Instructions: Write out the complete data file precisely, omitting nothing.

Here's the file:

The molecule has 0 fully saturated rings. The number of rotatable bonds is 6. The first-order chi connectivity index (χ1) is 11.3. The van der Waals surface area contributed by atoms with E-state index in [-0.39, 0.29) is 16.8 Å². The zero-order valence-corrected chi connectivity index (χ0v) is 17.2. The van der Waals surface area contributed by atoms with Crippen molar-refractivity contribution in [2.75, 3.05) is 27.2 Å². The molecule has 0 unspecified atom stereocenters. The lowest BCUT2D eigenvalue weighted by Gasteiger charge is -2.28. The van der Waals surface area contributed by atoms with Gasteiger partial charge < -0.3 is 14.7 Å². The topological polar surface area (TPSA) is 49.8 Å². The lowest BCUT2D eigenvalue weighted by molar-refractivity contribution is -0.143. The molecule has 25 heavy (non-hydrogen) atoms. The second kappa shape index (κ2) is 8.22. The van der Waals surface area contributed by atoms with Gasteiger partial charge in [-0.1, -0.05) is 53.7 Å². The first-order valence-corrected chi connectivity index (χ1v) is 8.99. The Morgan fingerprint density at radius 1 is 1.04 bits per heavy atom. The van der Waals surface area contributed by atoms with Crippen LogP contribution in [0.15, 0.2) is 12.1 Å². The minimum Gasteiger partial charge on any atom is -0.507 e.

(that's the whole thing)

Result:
The molecule has 0 fully saturated rings. The number of rotatable bonds is 6. The first-order chi connectivity index (χ1) is 11.3. The van der Waals surface area contributed by atoms with E-state index in [-0.39, 0.29) is 16.8 Å². The zero-order valence-corrected chi connectivity index (χ0v) is 17.2. The van der Waals surface area contributed by atoms with Crippen molar-refractivity contribution in [2.75, 3.05) is 27.2 Å². The molecule has 0 unspecified atom stereocenters. The lowest BCUT2D eigenvalue weighted by Gasteiger charge is -2.28. The van der Waals surface area contributed by atoms with Gasteiger partial charge < -0.3 is 14.7 Å². The topological polar surface area (TPSA) is 49.8 Å². The lowest BCUT2D eigenvalue weighted by molar-refractivity contribution is -0.143. The molecule has 25 heavy (non-hydrogen) atoms. The second kappa shape index (κ2) is 8.22. The van der Waals surface area contributed by atoms with Gasteiger partial charge in [-0.1, -0.05) is 53.7 Å². The first-order valence-corrected chi connectivity index (χ1v) is 8.99. The Morgan fingerprint density at radius 1 is 1.04 bits per heavy atom. The van der Waals surface area contributed by atoms with Crippen LogP contribution in [0.15, 0.2) is 12.1 Å². The minimum Gasteiger partial charge on any atom is -0.507 e.